Happy, happy International Permaculture Day! !
Have you been doing anything to celebrate (maybe even if you didn’t know it was today)? Continue reading
Today I’m happy to announce the debut of a new ebook, Farm to Table Through the Year: 12 Months of Fresh Food From the Garden. This helpful book is a collection of growing tips, recipes, and inspiration for each of the 12 months of the year. Continue reading
Yogurt is an excellent way to promote proper functioning of your digestive system. As long as you’re eating yogurt that has live active cultures, it contains probiotics (aka beneficial bacteria) that help to balance the microflora in your gut. This makes digestion easier and helps keep your system moving regularly.
Making your own yogurt ensures that you know where your milk came from, and also reduces your reliance on continually buying hundreds of little yogurt containers. By knowing where your milk comes from, you can be sure to choose milk from grass-fed cows. Not only are grass-fed cows generally living a higher-quality, free-ranging life where they are eating what they should be naturally (i.e. grass and not corn or soy which also increases your exposure to GMOs), but grass-fed cows also produce milk that is more nutritionally dense. For example, most grass-fed cow milk contains nearly 5x more conjugated linoleic acid (CLA), an unsaturated fat that may help with heart health and assist with weight loss. Continue reading
As we move closer to the Spring Equinox and many struggle to feel content and whole in the last days of winter’s grasp, I would like to share a guest post by De’Anna L’am. Continue reading
I hear a lot of people bemoan winter weather, but I try to avoid complaining about it. Winter is just another season, the wheel of the year will turn again just as quickly as it always does.
I find it better to embrace the gifts of winter. I allow myself to sleep a bit more knowing that in the days before electricity people were certainly getting a lot more dreaming in this time of year. Why did we decide that we always have to go, go, go? The colder, darker days also allow me to find joy in the ample time to read, sew, journal, and dream of plans for the future. This extra inward-focused time will quickly pass when spring comes! Continue reading
Food is medicine.
It’s true. What we put into our bodies will have consequences for our energy levels, ability to ward off diseases, and maintain homeostasis in our body’s systems. We know this immediately if we pay attention to how we feel after eating poorly or well — we are either drained or renewed, weighed down or weightless. And of course, there are new studies added almost every day that link poor diet to the diseases we see so frequently in our culture that often revolve around a cluster of symptoms we call metabolic syndrome.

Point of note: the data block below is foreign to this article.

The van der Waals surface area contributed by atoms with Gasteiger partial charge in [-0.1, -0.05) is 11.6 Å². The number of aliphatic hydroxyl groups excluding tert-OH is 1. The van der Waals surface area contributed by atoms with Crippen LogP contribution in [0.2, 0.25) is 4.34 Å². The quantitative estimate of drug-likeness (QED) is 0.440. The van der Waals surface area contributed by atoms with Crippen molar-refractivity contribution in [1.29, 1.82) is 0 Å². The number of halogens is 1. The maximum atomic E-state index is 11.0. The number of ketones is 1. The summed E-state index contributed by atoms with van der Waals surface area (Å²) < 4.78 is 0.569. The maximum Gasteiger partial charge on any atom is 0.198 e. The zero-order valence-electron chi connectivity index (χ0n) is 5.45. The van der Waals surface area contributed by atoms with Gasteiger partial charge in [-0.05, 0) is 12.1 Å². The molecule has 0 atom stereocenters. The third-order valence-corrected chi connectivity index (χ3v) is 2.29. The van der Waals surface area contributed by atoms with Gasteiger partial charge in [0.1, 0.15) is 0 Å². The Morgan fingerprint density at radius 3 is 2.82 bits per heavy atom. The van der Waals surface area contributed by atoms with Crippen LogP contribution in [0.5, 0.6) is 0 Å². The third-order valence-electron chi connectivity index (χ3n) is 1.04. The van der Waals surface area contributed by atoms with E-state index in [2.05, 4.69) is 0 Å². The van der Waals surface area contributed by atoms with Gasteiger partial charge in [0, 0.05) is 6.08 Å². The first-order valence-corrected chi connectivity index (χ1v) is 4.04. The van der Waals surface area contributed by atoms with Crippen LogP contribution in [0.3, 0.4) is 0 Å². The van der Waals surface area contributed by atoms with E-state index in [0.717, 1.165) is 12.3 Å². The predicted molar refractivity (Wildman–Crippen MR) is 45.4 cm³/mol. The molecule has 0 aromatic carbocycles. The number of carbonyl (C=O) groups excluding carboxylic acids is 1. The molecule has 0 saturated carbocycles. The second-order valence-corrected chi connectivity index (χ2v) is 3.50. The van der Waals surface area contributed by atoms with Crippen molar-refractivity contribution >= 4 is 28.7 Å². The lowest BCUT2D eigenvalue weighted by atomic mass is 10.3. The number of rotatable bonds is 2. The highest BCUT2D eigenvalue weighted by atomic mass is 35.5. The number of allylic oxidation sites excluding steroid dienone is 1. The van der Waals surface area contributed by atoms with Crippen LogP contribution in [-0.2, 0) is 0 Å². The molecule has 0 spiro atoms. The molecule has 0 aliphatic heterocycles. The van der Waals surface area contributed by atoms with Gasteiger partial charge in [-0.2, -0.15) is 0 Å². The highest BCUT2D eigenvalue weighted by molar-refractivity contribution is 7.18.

Adding herbs to our diets is an easy way to benefit from their protective and healing properties. They can also taste delicious! Continue reading
We recently went to a Sustainability Symposium at the Botanical Gardens. It was a day filled with a variety of lectures related to the impacts of climate change in Northeast Ohio, gardening, and green living.
One of the lectures discussed green cleaning products. At one point, the presenter showed a picture of what it looks like in the cupboards underneath the sink in a “green” home — lots of cloth rags, vinegar, baking soda, and maybe some borax or washing soda. She then asked, “How many of you have cupboards that look like this?”
I was one of very few people that raised a hand. Hmm…I guess there’s still a lot of educational work to be done! Continue reading
The weather remains snowy and cold, but there are fresh things growing indoors!
Sprouts are a wonderful way to introduce a fresh, healthy food to your winter diet. And certainly, if you are aiming to eat a low-carbon diet that incorporates lots of local foods, sprouts are an ideal way to continue eating fresh through the winter months.
They’re also really good for you! The most common types of sprouting seeds (mixes of radish, alfalfa, clover, broccoli, legumes) are rich in nutrition containing:
What does permanent, integrative, and holistic wellness for a sustainable world look like?
There aren’t too many models at the moment, but Permintic Health and Wellness is leading the way with a new vision of what healthcare could be.
Permintic Health and Wellness is one of the next steps in the path that my partner and I are following to foster the change to a sustainable, equitable, and exciting new world that works with the Earth for the benefit of people and planet.
As I observe people around me, I’ve been noticing a trend –most everybody, in theory, wants to save the Earth. The problem, however, is that far too few people are willing to make the lifestyle changes necessary to ensure a livable future. The appeal of constant financial progress, of fast food and perfectly temperature-controlled rooms is too great. The ease of processed foods, disposable diapers, and commuting by car to work is too alluring. The abundance of cheap clothes, out-of-season foods, electronics, and toxic beauty products is too pervasive to pass by. We have become perpetual children – looking to others to easily assuage our hunger, temperature, and state of mood. We expect governmental regulations or some technological breakthrough to fix global warming and the ecosystem issues we fear. We are unwilling to take the risk that moving toward a new way of living requires. Continue reading